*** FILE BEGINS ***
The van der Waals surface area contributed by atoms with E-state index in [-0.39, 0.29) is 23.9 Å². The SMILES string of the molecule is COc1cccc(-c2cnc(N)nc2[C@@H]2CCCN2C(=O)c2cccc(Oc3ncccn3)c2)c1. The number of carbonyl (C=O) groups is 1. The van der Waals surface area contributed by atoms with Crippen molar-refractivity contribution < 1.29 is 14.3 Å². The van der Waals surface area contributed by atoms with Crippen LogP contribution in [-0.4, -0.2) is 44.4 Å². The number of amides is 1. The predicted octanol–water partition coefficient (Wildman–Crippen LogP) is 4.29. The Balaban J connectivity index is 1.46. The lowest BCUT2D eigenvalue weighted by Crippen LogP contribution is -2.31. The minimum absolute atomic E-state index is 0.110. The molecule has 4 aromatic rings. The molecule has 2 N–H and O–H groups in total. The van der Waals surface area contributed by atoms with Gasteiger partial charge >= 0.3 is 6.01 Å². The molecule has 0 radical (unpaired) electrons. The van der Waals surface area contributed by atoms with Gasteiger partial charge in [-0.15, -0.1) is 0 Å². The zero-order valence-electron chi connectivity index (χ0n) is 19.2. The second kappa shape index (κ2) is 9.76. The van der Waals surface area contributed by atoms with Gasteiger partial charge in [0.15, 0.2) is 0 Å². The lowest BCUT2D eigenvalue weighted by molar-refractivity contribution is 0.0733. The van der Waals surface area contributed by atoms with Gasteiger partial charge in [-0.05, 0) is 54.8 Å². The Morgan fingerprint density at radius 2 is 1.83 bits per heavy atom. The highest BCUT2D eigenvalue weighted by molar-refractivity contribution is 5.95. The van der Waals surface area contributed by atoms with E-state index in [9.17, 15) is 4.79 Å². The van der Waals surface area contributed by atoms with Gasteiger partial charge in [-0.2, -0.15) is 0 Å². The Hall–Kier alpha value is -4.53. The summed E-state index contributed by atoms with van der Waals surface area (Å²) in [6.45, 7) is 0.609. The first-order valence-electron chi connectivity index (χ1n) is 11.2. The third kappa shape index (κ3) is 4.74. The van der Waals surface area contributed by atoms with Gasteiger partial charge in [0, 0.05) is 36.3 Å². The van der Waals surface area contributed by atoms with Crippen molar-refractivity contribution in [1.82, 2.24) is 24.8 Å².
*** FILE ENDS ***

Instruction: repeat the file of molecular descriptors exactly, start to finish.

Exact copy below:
The van der Waals surface area contributed by atoms with E-state index in [-0.39, 0.29) is 23.9 Å². The SMILES string of the molecule is COc1cccc(-c2cnc(N)nc2[C@@H]2CCCN2C(=O)c2cccc(Oc3ncccn3)c2)c1. The number of carbonyl (C=O) groups is 1. The van der Waals surface area contributed by atoms with Crippen molar-refractivity contribution < 1.29 is 14.3 Å². The van der Waals surface area contributed by atoms with Crippen LogP contribution in [-0.4, -0.2) is 44.4 Å². The number of amides is 1. The predicted octanol–water partition coefficient (Wildman–Crippen LogP) is 4.29. The Balaban J connectivity index is 1.46. The lowest BCUT2D eigenvalue weighted by Crippen LogP contribution is -2.31. The minimum absolute atomic E-state index is 0.110. The molecule has 4 aromatic rings. The molecule has 2 N–H and O–H groups in total. The van der Waals surface area contributed by atoms with Gasteiger partial charge >= 0.3 is 6.01 Å². The molecule has 0 radical (unpaired) electrons. The van der Waals surface area contributed by atoms with Gasteiger partial charge in [-0.15, -0.1) is 0 Å². The zero-order valence-electron chi connectivity index (χ0n) is 19.2. The second kappa shape index (κ2) is 9.76. The van der Waals surface area contributed by atoms with Gasteiger partial charge in [0.15, 0.2) is 0 Å². The lowest BCUT2D eigenvalue weighted by molar-refractivity contribution is 0.0733. The van der Waals surface area contributed by atoms with Gasteiger partial charge in [-0.05, 0) is 54.8 Å². The Morgan fingerprint density at radius 2 is 1.83 bits per heavy atom. The highest BCUT2D eigenvalue weighted by molar-refractivity contribution is 5.95. The van der Waals surface area contributed by atoms with E-state index in [9.17, 15) is 4.79 Å². The van der Waals surface area contributed by atoms with Gasteiger partial charge in [-0.2, -0.15) is 0 Å². The Hall–Kier alpha value is -4.53. The summed E-state index contributed by atoms with van der Waals surface area (Å²) in [6.45, 7) is 0.609. The first-order valence-electron chi connectivity index (χ1n) is 11.2. The third kappa shape index (κ3) is 4.74. The van der Waals surface area contributed by atoms with Gasteiger partial charge in [0, 0.05) is 36.3 Å². The van der Waals surface area contributed by atoms with Crippen molar-refractivity contribution in [1.82, 2.24) is 24.8 Å².